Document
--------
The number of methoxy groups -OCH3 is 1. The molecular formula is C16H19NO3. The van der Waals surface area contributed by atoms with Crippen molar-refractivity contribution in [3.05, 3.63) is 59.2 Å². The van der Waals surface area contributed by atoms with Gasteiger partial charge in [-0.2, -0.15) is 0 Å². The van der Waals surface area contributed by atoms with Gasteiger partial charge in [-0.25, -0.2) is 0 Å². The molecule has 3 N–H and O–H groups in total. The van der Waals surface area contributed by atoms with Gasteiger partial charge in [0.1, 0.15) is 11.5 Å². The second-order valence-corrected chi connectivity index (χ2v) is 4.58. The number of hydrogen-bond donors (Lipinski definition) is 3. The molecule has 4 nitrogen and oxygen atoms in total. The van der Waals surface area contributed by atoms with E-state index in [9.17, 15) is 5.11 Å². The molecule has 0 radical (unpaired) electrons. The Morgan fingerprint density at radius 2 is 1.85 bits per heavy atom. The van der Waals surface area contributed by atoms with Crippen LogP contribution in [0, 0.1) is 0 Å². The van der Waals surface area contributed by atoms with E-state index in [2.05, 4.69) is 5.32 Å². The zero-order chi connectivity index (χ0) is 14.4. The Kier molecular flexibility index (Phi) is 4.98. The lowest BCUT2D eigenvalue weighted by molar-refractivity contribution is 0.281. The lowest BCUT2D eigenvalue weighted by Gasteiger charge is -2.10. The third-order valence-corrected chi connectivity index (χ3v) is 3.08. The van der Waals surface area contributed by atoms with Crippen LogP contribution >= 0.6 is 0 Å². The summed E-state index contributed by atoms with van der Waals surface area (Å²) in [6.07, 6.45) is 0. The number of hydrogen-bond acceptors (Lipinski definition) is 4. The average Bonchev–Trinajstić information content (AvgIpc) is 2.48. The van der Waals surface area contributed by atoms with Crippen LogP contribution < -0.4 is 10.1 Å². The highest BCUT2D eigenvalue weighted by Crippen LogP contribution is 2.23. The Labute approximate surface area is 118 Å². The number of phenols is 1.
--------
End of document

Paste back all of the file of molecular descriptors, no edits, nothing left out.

The number of methoxy groups -OCH3 is 1. The molecular formula is C16H19NO3. The van der Waals surface area contributed by atoms with Crippen molar-refractivity contribution in [3.05, 3.63) is 59.2 Å². The van der Waals surface area contributed by atoms with Gasteiger partial charge in [-0.2, -0.15) is 0 Å². The van der Waals surface area contributed by atoms with Gasteiger partial charge in [-0.25, -0.2) is 0 Å². The molecule has 3 N–H and O–H groups in total. The van der Waals surface area contributed by atoms with Gasteiger partial charge in [0.1, 0.15) is 11.5 Å². The second-order valence-corrected chi connectivity index (χ2v) is 4.58. The number of hydrogen-bond donors (Lipinski definition) is 3. The molecule has 4 nitrogen and oxygen atoms in total. The van der Waals surface area contributed by atoms with E-state index in [9.17, 15) is 5.11 Å². The molecule has 0 radical (unpaired) electrons. The Morgan fingerprint density at radius 2 is 1.85 bits per heavy atom. The van der Waals surface area contributed by atoms with Crippen LogP contribution in [0, 0.1) is 0 Å². The van der Waals surface area contributed by atoms with E-state index in [2.05, 4.69) is 5.32 Å². The zero-order chi connectivity index (χ0) is 14.4. The Kier molecular flexibility index (Phi) is 4.98. The lowest BCUT2D eigenvalue weighted by molar-refractivity contribution is 0.281. The lowest BCUT2D eigenvalue weighted by Gasteiger charge is -2.10. The third-order valence-corrected chi connectivity index (χ3v) is 3.08. The van der Waals surface area contributed by atoms with Crippen LogP contribution >= 0.6 is 0 Å². The summed E-state index contributed by atoms with van der Waals surface area (Å²) in [6.07, 6.45) is 0. The number of hydrogen-bond acceptors (Lipinski definition) is 4. The average Bonchev–Trinajstić information content (AvgIpc) is 2.48. The van der Waals surface area contributed by atoms with Crippen LogP contribution < -0.4 is 10.1 Å². The highest BCUT2D eigenvalue weighted by Crippen LogP contribution is 2.23. The Labute approximate surface area is 118 Å². The number of phenols is 1.